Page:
- The Supreme Court seemed unlikely Thursday to uphold a Colorado Supreme Court ruling disqualifying former President Donald Trump from the state’s ballot.
- “Your position has the effect of disenfranchising voters to a significant degree,” Justice Brett Kavanaugh told the attorney representing Colorado voters advocating for Trump’s disqualification.
- Justice Elena Kagan posed one crucial question: Why does a single state get to decide who gets to be the president of the United States?
Nearly every Supreme Court justice expressed reservations Thursday about allowing a single state to remove former President Donald Trump from the 2024 election ballot.
The justices heard oral arguments Thursday for Trump’s appeal of the Colorado Supreme Court’s December decision to disqualify him from the ballot under Section 3 of the 14th Amendment. The practical consequences of the decision, along with the historical context of the Civil-war era amendment, left a strong majority seemingly skeptical about letting the ruling stand.
Colorado voters, with the left-wing donor backed group Citizens for Responsibility and Ethics (CREW), initially sued in September to remove Trump from the state’s ballot. They argued that his role in “recruiting, inciting and encouraging a violent mob” on Jan. 6, 2021 makes him ineligible under the Civil-war era “insurrectionist ban.”
Justice Elena Kagan boiled the problem with the Colorado voter’s position down to one question: Why does a single state get to decide who gets to be the president of the United States?
With this question, followed by others involving what would happen if another state’s court developed an alternate factual record or came to a different conclusion about whether Trump engaged in an insurrection, the justices left Jason Murray, the attorney for the Colorado voters, with little ground to stand on.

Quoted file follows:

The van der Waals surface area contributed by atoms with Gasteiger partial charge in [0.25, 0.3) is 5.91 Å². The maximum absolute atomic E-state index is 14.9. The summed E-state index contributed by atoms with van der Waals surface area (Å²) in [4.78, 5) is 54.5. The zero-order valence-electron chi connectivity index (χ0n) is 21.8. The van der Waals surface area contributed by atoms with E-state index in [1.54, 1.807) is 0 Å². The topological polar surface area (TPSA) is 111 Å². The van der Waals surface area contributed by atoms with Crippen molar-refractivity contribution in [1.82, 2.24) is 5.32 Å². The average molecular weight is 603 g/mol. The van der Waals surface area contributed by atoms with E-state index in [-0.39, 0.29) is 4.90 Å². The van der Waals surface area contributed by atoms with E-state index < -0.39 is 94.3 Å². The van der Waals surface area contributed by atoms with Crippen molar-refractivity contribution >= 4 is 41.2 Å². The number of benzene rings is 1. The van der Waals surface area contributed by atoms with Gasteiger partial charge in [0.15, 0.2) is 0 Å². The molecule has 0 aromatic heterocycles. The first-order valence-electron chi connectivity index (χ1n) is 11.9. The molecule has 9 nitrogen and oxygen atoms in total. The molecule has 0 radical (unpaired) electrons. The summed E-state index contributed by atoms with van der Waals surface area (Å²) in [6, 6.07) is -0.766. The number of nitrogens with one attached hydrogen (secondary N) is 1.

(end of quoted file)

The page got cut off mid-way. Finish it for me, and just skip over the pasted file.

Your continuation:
Chief Justice John Roberts urged Murray to consider the “plain consequences” of his position and how it might be used to advance partisan goals on the other side of the aisle.
“In very quick order, I would expect — although my predictions have never been correct — I would expect that, you know, a goodly number of states will say, whoever the Democratic candidate is, you’re off the ballot. And others for the Republican candidate, you’re off the ballot,” Roberts said. “And it’ll come down to just a handful of states that are going to decide the presidential election. That’s a pretty daunting consequence.”
“Your position has the effect of disenfranchising voters to a significant degree,” Justice Brett Kavanaugh told Murray.
I’m at the Supreme Court this morning for oral arguments considering former President Donald Trump’s eligibility for the ballot under Section 3 of the 14th Amendment.
— Katelynn Richardson (@katesrichardson) February 8, 2024
The justices took aim at Murray’s lack of historical grounding. (RELATED: The Supreme Court Is About To Weigh In On Trump’s Ballot Eligibility. Here’s What You Need To Know)